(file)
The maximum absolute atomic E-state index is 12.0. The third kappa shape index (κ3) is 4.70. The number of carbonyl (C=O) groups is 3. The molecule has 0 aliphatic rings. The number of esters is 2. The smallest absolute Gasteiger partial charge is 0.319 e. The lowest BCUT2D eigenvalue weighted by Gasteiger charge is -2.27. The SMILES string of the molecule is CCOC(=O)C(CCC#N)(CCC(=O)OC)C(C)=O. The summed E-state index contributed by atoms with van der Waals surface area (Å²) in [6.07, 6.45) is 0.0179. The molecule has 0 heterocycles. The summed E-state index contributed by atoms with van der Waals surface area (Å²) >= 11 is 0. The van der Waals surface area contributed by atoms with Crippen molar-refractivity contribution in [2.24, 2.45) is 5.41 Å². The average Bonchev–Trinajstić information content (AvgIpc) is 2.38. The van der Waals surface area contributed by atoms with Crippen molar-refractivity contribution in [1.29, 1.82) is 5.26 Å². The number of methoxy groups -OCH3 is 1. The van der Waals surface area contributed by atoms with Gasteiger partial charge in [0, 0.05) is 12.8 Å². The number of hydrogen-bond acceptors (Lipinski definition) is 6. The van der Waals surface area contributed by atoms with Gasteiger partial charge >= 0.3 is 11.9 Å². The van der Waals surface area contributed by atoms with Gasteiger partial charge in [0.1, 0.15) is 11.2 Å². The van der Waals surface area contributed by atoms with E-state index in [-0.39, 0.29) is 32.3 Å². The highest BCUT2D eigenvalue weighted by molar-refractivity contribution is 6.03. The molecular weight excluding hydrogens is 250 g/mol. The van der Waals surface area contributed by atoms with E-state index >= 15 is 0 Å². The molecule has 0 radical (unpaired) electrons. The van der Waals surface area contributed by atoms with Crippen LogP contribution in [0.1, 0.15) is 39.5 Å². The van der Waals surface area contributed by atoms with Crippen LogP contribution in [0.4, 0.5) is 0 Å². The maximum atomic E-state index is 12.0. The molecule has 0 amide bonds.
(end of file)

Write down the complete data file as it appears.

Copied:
The maximum absolute atomic E-state index is 12.0. The third kappa shape index (κ3) is 4.70. The number of carbonyl (C=O) groups is 3. The molecule has 0 aliphatic rings. The number of esters is 2. The smallest absolute Gasteiger partial charge is 0.319 e. The lowest BCUT2D eigenvalue weighted by Gasteiger charge is -2.27. The SMILES string of the molecule is CCOC(=O)C(CCC#N)(CCC(=O)OC)C(C)=O. The summed E-state index contributed by atoms with van der Waals surface area (Å²) in [6.07, 6.45) is 0.0179. The molecule has 0 heterocycles. The summed E-state index contributed by atoms with van der Waals surface area (Å²) >= 11 is 0. The van der Waals surface area contributed by atoms with Crippen molar-refractivity contribution in [2.24, 2.45) is 5.41 Å². The average Bonchev–Trinajstić information content (AvgIpc) is 2.38. The van der Waals surface area contributed by atoms with Crippen molar-refractivity contribution in [1.29, 1.82) is 5.26 Å². The number of methoxy groups -OCH3 is 1. The van der Waals surface area contributed by atoms with Gasteiger partial charge in [0, 0.05) is 12.8 Å². The number of hydrogen-bond acceptors (Lipinski definition) is 6. The van der Waals surface area contributed by atoms with Gasteiger partial charge >= 0.3 is 11.9 Å². The van der Waals surface area contributed by atoms with Gasteiger partial charge in [0.1, 0.15) is 11.2 Å². The van der Waals surface area contributed by atoms with E-state index in [-0.39, 0.29) is 32.3 Å². The highest BCUT2D eigenvalue weighted by molar-refractivity contribution is 6.03. The molecular weight excluding hydrogens is 250 g/mol. The van der Waals surface area contributed by atoms with E-state index >= 15 is 0 Å². The molecule has 0 radical (unpaired) electrons. The van der Waals surface area contributed by atoms with Crippen LogP contribution in [0.1, 0.15) is 39.5 Å². The van der Waals surface area contributed by atoms with Crippen LogP contribution in [0.4, 0.5) is 0 Å². The maximum atomic E-state index is 12.0. The molecule has 0 amide bonds.